In an attempt to convince voters they’re listening ahead of the NSW election on March 23, the Nationals are hitting the road for the next six weeks, but they’ll be fighting on several fronts.
On the north coast, Labor is circling the seat of Lismore — once a Nationals stronghold, which the party now holds on a margin of just 0.2 per cent.
That contest is made more complicated by the retirement of long-time Nationals MP Thomas George, while Labor also has its eye on the neighbouring electorate of Tweed, which the Nats hold by 3.2 per cent.
The Nationals will next month try to win back Ballina, which it lost to the Greens in 2015 as debate raged about coal seam gas projects.
Labor is also expected to poll well there too, making it a three-cornered contest.
The decisions to ban greyhound racing in NSW in 2016 and to force council amalgamations in the bush are still hurting the Nationals.
The Government subsequently backflipped on both policies, although several regional municipalities had already been merged.
Mr Barilaro said while those policies were unpopular, the Government had a bigger problem.
“Is it the issue of greyhound and local government policy, or is it about the betrayal of trust?” he said.
“I think in some areas it’s both.”
While there is a perception the Nats have abandoned the bush, about $50 billion has been allocated to infrastructure in regional NSW over the past four years.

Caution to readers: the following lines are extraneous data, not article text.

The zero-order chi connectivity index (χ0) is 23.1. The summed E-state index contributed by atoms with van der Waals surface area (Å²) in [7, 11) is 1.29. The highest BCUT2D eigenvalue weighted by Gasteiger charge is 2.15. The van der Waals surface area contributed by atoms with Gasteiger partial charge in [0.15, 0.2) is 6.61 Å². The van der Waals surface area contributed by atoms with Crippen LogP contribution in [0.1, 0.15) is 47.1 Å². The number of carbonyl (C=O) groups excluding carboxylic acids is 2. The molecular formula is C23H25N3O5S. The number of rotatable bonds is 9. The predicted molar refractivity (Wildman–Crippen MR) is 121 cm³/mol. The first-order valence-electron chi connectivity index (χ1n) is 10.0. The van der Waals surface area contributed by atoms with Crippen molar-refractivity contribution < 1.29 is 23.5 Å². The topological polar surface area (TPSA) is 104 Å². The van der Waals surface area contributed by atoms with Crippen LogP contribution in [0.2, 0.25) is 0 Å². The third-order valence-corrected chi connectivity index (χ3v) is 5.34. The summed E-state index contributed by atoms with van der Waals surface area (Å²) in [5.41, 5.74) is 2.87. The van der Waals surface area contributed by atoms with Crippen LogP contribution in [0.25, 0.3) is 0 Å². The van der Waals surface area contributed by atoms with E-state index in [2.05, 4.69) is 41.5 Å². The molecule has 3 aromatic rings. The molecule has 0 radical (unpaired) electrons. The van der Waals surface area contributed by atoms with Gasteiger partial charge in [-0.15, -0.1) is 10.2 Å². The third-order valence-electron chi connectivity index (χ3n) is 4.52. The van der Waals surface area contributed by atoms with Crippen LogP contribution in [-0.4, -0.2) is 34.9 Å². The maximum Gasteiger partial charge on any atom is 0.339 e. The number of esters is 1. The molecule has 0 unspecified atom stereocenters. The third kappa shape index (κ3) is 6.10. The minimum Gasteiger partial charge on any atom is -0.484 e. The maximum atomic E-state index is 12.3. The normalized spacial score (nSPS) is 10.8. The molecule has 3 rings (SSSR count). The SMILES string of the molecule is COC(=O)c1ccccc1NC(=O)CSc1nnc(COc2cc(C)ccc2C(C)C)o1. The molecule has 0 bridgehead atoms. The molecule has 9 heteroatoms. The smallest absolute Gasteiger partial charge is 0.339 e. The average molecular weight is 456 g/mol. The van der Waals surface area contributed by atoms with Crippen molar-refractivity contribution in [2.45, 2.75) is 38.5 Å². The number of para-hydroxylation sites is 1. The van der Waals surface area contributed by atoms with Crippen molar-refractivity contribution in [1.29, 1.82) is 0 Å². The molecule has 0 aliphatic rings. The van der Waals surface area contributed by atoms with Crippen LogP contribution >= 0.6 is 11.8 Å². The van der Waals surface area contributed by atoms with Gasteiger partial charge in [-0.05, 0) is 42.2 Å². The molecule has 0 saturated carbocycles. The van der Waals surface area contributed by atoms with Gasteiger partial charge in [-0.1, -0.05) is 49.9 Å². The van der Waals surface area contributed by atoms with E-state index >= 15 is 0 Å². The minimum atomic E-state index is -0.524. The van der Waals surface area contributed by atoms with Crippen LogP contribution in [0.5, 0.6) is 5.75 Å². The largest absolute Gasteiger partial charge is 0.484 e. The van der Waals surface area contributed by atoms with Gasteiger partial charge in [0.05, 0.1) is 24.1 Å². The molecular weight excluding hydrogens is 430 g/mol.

When then-premier Mike Baird sold the state’s electricity assets for $16.1 billion in 2015, regional poles and wires were not part of the deal, but country electorates still reaped the benefits of the subsequent cash splash.
The Nationals were also able to retain the full $4.2 billion earnt when the NSW Government sold its share of the Snowy Hydro scheme last year.
Despite this, opinion polls continue to show voter resentment towards the Nationals.
“I’ve been voting for the country party for years. I’m sick of it, they’re only a stooge for the Liberal Party,” one Bellingen man last week told the ABC.
A Kempsey dairy farmer said people in regional NSW needed a voice because “no-one is fighting for the farmer”.
‘Ordinary people who have a go’: Shooters
The Nationals’ biggest challenges are coming from the SFF Party, and One Nation.
The SFF are running 23 candidates in Lower House seats at the election.
“Our candidates are typified by ordinary people who have a go, who are dissatisfied with the lack of representation with the people in the bush,” SFF Upper House MP Robert Borsak said.